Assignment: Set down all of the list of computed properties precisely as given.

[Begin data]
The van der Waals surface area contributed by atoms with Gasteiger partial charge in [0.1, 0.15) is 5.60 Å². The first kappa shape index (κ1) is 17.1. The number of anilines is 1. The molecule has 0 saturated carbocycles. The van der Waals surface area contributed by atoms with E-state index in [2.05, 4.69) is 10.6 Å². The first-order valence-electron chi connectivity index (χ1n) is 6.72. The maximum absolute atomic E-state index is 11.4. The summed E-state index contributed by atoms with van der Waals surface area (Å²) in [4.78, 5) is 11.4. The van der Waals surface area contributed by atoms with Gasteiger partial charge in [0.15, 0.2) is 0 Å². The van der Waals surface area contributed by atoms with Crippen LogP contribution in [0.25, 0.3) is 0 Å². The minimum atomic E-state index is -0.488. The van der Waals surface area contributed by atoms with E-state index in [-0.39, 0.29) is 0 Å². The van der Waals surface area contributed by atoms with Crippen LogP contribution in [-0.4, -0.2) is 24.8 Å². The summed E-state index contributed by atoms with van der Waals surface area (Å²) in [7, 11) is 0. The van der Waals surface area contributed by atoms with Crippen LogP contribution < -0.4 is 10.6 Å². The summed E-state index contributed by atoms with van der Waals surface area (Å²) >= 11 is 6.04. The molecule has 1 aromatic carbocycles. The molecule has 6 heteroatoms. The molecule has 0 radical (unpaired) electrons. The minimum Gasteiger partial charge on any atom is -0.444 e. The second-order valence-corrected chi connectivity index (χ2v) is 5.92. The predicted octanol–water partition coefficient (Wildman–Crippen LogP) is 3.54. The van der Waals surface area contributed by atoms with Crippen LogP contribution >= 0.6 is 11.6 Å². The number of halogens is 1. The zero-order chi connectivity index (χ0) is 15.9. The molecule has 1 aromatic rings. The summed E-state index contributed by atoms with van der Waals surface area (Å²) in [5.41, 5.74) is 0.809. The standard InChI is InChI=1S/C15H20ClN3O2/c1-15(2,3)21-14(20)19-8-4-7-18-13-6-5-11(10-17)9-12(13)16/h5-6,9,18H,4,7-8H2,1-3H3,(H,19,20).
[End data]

The van der Waals surface area contributed by atoms with Gasteiger partial charge in [0.1, 0.15) is 5.60 Å². The first kappa shape index (κ1) is 17.1. The number of anilines is 1. The molecule has 0 saturated carbocycles. The van der Waals surface area contributed by atoms with E-state index in [2.05, 4.69) is 10.6 Å². The first-order valence-electron chi connectivity index (χ1n) is 6.72. The maximum absolute atomic E-state index is 11.4. The summed E-state index contributed by atoms with van der Waals surface area (Å²) in [4.78, 5) is 11.4. The van der Waals surface area contributed by atoms with Gasteiger partial charge in [0.15, 0.2) is 0 Å². The van der Waals surface area contributed by atoms with Crippen LogP contribution in [0.25, 0.3) is 0 Å². The minimum atomic E-state index is -0.488. The van der Waals surface area contributed by atoms with E-state index in [-0.39, 0.29) is 0 Å². The van der Waals surface area contributed by atoms with Crippen LogP contribution in [-0.4, -0.2) is 24.8 Å². The summed E-state index contributed by atoms with van der Waals surface area (Å²) in [7, 11) is 0. The van der Waals surface area contributed by atoms with Crippen LogP contribution < -0.4 is 10.6 Å². The summed E-state index contributed by atoms with van der Waals surface area (Å²) >= 11 is 6.04. The molecule has 1 aromatic carbocycles. The molecule has 6 heteroatoms. The molecule has 0 radical (unpaired) electrons. The minimum Gasteiger partial charge on any atom is -0.444 e. The second-order valence-corrected chi connectivity index (χ2v) is 5.92. The predicted octanol–water partition coefficient (Wildman–Crippen LogP) is 3.54. The van der Waals surface area contributed by atoms with Crippen LogP contribution >= 0.6 is 11.6 Å². The number of halogens is 1. The zero-order chi connectivity index (χ0) is 15.9. The molecule has 1 aromatic rings. The summed E-state index contributed by atoms with van der Waals surface area (Å²) in [5.41, 5.74) is 0.809. The standard InChI is InChI=1S/C15H20ClN3O2/c1-15(2,3)21-14(20)19-8-4-7-18-13-6-5-11(10-17)9-12(13)16/h5-6,9,18H,4,7-8H2,1-3H3,(H,19,20).